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STR Updates 2009 / 10 U.S. Hotel Industry Forecasts

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As part of its new monthly forecast program, STR is projecting a 17.1% decrease in revenue per available room for the U.S. hotel industry in 2009. The company also revised its forecasts for the summer travel season, year-end 2009 and 2010.

STRs forecast projects 2009 occupancy to be down 8.4% to 55.4% and 2009 ADR to decline 9.7% to US$96.37. It projects RevPAR to end 2009 at US$53.41.

It is disappointing, surprising and a little bit sad, said Mark Lomanno, STR president. One of the things we felt like was that the industry would hold pricing more than its been able to. A lot of the commentary that we heard from the brands and the revenue managers is that they learned their lessons in 2001-2002, and they would be able to react better the next time around. For whatever reason, maybe because this downturn is so severe and so dramatic and so different than they were expecting, what they learned they werent able to apply.

Despite hopes of a busy summer, the forecast indicates the usually robust season will not provide much relief for the industry. In year-over-year comparisons, occupancy is expected to be down 8.4% from June through August. ADR is predicted to decrease 10.4%, and RevPAR is projected to decline 18.7%.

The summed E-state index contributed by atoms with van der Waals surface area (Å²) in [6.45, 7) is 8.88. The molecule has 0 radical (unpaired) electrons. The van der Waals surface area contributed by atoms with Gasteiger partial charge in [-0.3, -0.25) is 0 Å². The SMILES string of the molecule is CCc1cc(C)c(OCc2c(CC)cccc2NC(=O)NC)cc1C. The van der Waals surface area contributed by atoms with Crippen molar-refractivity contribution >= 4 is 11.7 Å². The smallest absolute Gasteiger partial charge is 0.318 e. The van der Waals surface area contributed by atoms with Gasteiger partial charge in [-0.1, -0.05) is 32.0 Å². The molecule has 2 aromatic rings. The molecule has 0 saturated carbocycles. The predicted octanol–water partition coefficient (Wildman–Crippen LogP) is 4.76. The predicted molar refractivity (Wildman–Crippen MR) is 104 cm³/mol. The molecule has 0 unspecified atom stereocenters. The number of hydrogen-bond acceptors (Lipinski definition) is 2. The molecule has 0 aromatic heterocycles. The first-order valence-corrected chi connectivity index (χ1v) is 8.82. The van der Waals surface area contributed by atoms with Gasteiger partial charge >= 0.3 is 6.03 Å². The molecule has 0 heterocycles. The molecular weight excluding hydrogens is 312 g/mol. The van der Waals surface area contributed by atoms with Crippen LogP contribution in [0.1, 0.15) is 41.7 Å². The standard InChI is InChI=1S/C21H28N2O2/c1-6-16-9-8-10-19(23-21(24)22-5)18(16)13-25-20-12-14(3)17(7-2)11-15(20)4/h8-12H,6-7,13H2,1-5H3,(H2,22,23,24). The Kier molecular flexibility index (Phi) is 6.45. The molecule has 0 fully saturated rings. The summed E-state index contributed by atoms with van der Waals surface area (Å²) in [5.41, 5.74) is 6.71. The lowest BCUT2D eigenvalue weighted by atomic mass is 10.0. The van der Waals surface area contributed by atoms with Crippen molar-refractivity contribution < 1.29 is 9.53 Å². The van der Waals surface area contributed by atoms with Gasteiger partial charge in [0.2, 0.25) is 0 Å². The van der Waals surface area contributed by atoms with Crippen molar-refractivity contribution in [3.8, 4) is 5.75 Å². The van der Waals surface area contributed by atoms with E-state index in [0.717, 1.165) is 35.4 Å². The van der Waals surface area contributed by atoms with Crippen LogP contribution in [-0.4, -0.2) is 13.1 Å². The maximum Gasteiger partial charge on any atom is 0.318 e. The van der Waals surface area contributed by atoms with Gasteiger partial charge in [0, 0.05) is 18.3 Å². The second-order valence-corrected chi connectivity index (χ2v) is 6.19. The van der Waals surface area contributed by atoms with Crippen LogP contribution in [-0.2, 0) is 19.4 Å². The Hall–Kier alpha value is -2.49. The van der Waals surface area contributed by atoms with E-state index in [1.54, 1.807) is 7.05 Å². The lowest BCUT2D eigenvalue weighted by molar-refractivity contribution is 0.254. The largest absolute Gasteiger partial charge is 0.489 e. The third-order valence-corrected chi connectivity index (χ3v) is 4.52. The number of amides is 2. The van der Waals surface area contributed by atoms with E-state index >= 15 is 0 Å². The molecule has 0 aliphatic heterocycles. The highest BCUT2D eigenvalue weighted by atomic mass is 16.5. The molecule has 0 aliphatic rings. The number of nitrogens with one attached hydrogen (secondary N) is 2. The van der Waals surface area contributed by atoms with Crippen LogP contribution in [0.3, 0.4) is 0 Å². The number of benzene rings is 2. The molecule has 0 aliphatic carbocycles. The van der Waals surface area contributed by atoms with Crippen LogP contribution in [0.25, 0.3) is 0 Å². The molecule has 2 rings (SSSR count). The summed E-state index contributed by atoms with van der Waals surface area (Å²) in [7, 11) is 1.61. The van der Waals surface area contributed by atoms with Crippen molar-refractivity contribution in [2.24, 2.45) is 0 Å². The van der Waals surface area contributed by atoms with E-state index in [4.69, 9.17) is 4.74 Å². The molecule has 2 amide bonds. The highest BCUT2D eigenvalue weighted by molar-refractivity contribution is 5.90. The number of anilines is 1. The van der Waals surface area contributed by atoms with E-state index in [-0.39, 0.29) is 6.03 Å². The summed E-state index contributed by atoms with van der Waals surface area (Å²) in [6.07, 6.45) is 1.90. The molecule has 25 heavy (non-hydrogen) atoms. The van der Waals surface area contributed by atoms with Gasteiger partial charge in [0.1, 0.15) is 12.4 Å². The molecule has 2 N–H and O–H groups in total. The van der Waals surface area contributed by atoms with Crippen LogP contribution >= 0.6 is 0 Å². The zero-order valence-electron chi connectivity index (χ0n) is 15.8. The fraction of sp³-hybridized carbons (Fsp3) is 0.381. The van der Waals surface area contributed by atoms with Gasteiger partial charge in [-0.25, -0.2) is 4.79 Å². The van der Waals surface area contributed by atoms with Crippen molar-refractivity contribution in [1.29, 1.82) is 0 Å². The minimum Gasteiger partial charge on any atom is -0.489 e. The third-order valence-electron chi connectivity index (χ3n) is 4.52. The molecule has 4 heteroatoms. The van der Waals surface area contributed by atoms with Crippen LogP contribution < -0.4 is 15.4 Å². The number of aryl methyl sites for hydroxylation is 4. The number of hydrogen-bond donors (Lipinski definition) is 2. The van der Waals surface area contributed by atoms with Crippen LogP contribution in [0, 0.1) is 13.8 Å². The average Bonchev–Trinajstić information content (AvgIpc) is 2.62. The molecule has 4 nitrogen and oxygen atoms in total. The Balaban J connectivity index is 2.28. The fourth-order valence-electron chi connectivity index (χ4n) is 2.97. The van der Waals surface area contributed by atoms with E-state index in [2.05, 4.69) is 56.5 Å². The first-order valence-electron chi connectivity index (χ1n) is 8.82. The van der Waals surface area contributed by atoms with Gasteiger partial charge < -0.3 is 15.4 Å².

The outlook for 2010 currently looks slightly better than 2009, but the industry is still expected to end 2010 with decreases in all three key metrics, and this could well worsen depending on what happens to the economy and the Swine Flu issue over the winter months. Occupancy is projected to end 2010 with a 0.3% decrease, ADR is forecasted to end 2010 with a 3.4% decrease, and RevPAR is expected to end 2010 with a 3.7% decline.

The reality is its going to take that group business to get back for the industrys fundamentals to start improving, Lomanno said. I dont know how long it will take to get it back to the levels it was in 2006, 2007 and maybe the beginning of 2008. Thats going to need to get into a range thats 90% to 95% of where it was before, which will generate transient demand, and then there will be some pricing power. On an inflation-adjusted basis, its probably going to be longer than six years before the rates get back to 2007 levels.

Absent some other event, it looks like were bouncing along the bottom. Youve got to get to the bottom before you can start going up, Lomanno added.

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